Especially since WWII, Washington has habitually aligned itself with the goals of U.S. corporations to dominate. In Latin America and elsewhere, it has funded armies of goons that harass, batter, jail, and murder labor leaders and their allies. In Colombia, labor organizers that call a strike put their lives at risk. It’s a veritable shooting gallery where trade unionists are targets.
In Iraq, writes Noam Chomsky in Intervisions, the occupying forces broke into union offices, arrested leaders, and enforced Saddam Hussein’s antilabor laws. Union leaders were killed under mysterious circumstances. Concessions went to bitterly anti-union U.S. firms. New oil contracts went to firms whose executives were personal friends of President George W. Bush.
At home, U.S. corporations—which exhibit zero loyalty to their employees and to the cities that gave them all those tax breaks to locate—put profits first even if it means stripping those cities of their plants; even if it means throwing thousands of loyal staffers out of work; even if it means cheating taxpayers by relocating their headquarters’ offshore; even if it means hiring cheap foreign labor.
“We are seeing the Financial Elite of America waging class warfare against the ordinary working men and women of this country who have made it what it is today,” says University of Illinois international legal authority Francis Boyle.
And Noam Chomsky points out in Imperial Ambitions: Conversations on the Post-9/11 World (American Empire Project)
: “Corporations barely pay taxes. The corporate tax rate is already very low, but corporations have worked out an array of complicated techniques so they often don’t have to pay taxes at all.”
At the same time, he adds, “the general population has gone through 30 years (1975-2005) of either stagnation or decline in real wages, with people working longer hours with fewer benefits. I don’t think there’s been a period like this in American history.” Meanwhile, corporations harvest record profits.
As sociologist James Petras of Binghamton University points out in his “Rulers and Ruled in the US Empire,” (Clarity): “Today, over 50 percent of the top 500 US (multinational corporations) MNCs earn over half their profits from overseas operations…This tendency will accentuate as US MNCs relocate almost all their operations, including manufacturing, design and execution. They will employ low tech and high tech employees in their pursuit for competitive advantages and high rates of profits.” (This is not to say that some MNCs aren’t building schools, housing, highways, and public facilities near their overseas plants.)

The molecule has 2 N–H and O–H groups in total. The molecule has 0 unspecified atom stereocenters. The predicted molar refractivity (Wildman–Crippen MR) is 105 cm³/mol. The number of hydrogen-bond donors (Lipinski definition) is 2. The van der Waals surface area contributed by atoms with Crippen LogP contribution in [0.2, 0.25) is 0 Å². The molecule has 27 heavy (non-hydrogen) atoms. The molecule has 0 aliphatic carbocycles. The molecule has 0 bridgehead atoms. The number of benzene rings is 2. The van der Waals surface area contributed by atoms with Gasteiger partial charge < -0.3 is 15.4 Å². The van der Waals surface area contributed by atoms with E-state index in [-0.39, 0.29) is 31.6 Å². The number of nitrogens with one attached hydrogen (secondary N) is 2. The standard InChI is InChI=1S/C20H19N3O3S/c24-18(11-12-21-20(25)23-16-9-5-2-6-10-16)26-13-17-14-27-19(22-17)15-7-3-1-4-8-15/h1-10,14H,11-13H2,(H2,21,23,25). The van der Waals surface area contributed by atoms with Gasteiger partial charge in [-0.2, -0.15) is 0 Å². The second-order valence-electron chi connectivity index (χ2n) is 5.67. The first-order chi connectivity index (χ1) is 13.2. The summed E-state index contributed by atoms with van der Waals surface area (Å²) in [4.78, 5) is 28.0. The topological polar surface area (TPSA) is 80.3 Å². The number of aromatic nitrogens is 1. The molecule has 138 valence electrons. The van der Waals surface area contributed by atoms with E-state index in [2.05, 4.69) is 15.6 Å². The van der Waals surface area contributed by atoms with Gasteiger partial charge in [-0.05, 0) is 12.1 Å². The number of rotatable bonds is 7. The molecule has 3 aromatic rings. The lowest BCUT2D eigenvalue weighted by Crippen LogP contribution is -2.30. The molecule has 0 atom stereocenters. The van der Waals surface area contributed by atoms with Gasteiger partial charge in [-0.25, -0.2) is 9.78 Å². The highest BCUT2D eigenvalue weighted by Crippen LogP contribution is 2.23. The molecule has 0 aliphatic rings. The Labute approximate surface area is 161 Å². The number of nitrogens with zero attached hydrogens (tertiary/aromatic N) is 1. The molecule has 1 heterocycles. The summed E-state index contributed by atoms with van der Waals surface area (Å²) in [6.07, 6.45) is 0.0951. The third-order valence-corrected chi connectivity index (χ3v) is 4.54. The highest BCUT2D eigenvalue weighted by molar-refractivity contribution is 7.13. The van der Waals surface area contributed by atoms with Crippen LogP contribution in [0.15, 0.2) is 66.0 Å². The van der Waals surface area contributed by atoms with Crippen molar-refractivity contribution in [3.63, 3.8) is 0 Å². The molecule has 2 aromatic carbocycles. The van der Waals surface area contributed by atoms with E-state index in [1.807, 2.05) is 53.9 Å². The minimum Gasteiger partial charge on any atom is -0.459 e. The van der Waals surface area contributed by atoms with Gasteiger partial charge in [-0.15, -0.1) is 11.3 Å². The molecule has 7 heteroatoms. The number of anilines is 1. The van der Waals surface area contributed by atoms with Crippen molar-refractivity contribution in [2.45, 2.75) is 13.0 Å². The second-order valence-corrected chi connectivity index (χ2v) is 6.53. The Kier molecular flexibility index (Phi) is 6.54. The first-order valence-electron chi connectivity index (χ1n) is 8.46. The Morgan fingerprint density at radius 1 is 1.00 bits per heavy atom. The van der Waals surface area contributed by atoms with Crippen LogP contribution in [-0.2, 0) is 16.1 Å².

Petras noted that Mexican President Carlos Salinas (1988-94) “privatized over 110 public enterprises, opened the borders to subsidized US agricultural exports—ruining over 1.5-million…farmers and peasants—and signed the North American Free Trade Agreement. His policies facilitated the US takeover of Mexico’s retail trade, real estate, agriculture, industry, banking and communications sectors. Similar patterns of foreign takeovers were evident throughout the region, especially in Ecuador, Chile, Peru, Bolivia and Colombia where lucrative gas, oil and mining firms were privatized and sold to foreign investors.”
“Oil and energy companies secured exploration rights via corruption by buying out entire ministries in Russia, Nigeria, Angola, Bolivia and Venezuela in the 1990s,” Petras writes. “Securing a toehold in any economic sector of China to exploit cheap labor requires the MNC to pay off a small army of government officials. This is more than compensated by the regime’s enforcement of a cheap labor regime, repression of labor discontent and the imposition of state-controlled pro-business ‘labor unions.’” cont’d on Page 2
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